Part II of the Temporary Measures for Reducing the Impact of Coronavirus Disease 2019 (Covid-19) Act 2020 (“Covid Act”), which relieves contracting parties with inability to perform contractual obligations, has come into operation retrospectively on 18 March 2020 upon the enforcement of Covid Act on 23 October 2020. In June 2021, the former Minister in the Prime Minister’s Department (Parliament and Law) – Datuk Seri Takiyuddin Bin Hassan made another extension order to extend the operation period of Part II from 1 July 2021 to 31 December 2021. Thus, for the time being, Part II protection is still available to eligible businesses at least until the end of this year.
Throughout the operation of Part II (thus far more than 1 and a half year now), there have been much uncertainties in the legal as well as business sectors regarding the precise scope of its operation, especially in respect of Section 7: Inability to perform contractual obligation and Section 10: Saving. The lack of reported judicial authorities in this regard have also contributed to such uncertainties.
Nonetheless, from the few reported cases discussed in this article, we can generally observe that the Court had been vigilant in ensuring that only those who genuinely satisfy the requirements are afforded with protection under Part II.
Categories of Contract under Part II
In WPP Business Services v Cosmopolitan Avenue Sdn Bhd, there was a dispute between a landlord and a tenant in respect of the termination and handing over possession of the premises. The parties then entered into a settlement agreement in respect of the dispute. Based on the settlement agreement, the landlord was supposed to make certain payments to the tenant. Apparently, the landlord failed to make the necessary payments in accordance with the settlement agreement.
The tenant then commenced an action against the landlord and applied for a summary judgment for amongst others the principal sum of RM600,000.00. In opposing the summary judgment application, the landlord argued that its financial situation was affected by the Covid-19 pandemic and the imposition of the movement control orders (“MCOs”). As such, the landlord attempted to seek protection under the Covid Act.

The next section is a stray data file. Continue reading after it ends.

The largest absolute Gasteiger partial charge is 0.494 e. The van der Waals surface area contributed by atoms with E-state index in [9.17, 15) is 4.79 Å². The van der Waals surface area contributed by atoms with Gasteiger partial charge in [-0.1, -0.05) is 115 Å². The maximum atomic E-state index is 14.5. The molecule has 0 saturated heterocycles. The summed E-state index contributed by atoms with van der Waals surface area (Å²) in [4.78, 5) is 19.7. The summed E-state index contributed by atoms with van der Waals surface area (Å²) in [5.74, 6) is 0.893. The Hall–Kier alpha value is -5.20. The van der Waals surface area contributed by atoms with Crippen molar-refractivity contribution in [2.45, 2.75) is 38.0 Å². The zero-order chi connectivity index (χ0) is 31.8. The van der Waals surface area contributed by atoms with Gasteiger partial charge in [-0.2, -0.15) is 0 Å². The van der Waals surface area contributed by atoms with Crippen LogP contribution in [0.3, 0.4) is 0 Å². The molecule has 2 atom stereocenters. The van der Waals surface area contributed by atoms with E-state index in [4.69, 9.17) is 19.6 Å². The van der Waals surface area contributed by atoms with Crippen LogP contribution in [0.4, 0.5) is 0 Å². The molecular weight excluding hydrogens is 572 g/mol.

One of the key issues in WPP Business Services (supra) was whether the settlement agreement falls under any of the categories of contracts specified in the Schedule of the Covid Act.
The Sessions Court held that the landlord is not entitled to get protection except for some remaining payments, as the settlement agreement (notwithstanding entered into based on a tenancy agreement) does not fall under any of the categories specified in the Schedule of the Covid Act. Additionally, the Court was also not convinced that the landlord is facing financial difficulties as a result of the MCOs.
In Ang Pi Kui v Lee Wee Teck, the plaintiff, a tenant of a coffeeshop, filed an action in court to seek amongst others a declaration that the landlord is not entitled to terminate the tenancy agreement. The tenant argued that the landlord cannot terminate the tenancy agreement due to Section 7 of the Covid Act.
One of the key issues arose in Ang Pi Kui (supra) was whether the landlord is entitled to terminate the tenancy agreement.
The High Court held that the tenant is not entitled to the Part II protection because the tenancy had expired on 31 August 2020. In the absence of a notice of renewal, the tenancy was terminated on 18 September 2020. Therefore, the saving provision of Section 10 of the Covid Act applied for any contract terminated between 18 March 2020 and 23 October 2020.
In Pilecon Engineering Bhd v Malaysian Trustees Bhd, the plaintiffs filed an action for amongst others a reasonable extension of time for them to comply with their payment obligations under a consent judgment. In support of their action, the plaintiffs argued that the Covid-19 pandemic has adversely affected the first plaintiff in the construction business. As such, the plaintiffs sought to rely on Section 7 of the Covid Act for protection of construction contracts.
One of the key issues before the High Court in Pilecon Engineering (supra) was whether the plaintiffs are entitled to the protection under Section 7 of the Covid Act.
The High Court held that the plaintiffs are not entitled to the protection, because the plaintiffs had breached their payment obligations multiple times in previous consent judgments and settlement agreements between the parties prior to the Covid-19 pandemic.
The above decisions may serve as a guidance on how Part II of the Covid Act may be interpreted by the court. However, it appears that there is still no appellate authority in relation to Part II. In any event, Part II is scheduled to expire by the end of this year. It remains to be seen on whether the government will make yet another extension order for Part II.
 Temporary Measures for Reducing the Impact of Coronavirus Disease 2019 (Covid-19) (Extension of Operation) (No. 2) Order 2021 – P.U.(A) 287/2021.
 WPP Business Services Sdn Bhd v Cosmopolitan Avenue Sdn Bhd  MLJU 1042 (Sessions Court).
 Ang Pi Kui v Lee Wee Teck  1 LNS 58 (High Court).
 Pilecon Engineering Bhd v Malaysian Trustees Bhd  MLJU 1167 (High Court).
DISCLAIMER: This article is for general information only and should not be relied upon as legal advice. The position stated herein is as at the date of publication on 24 August 2021.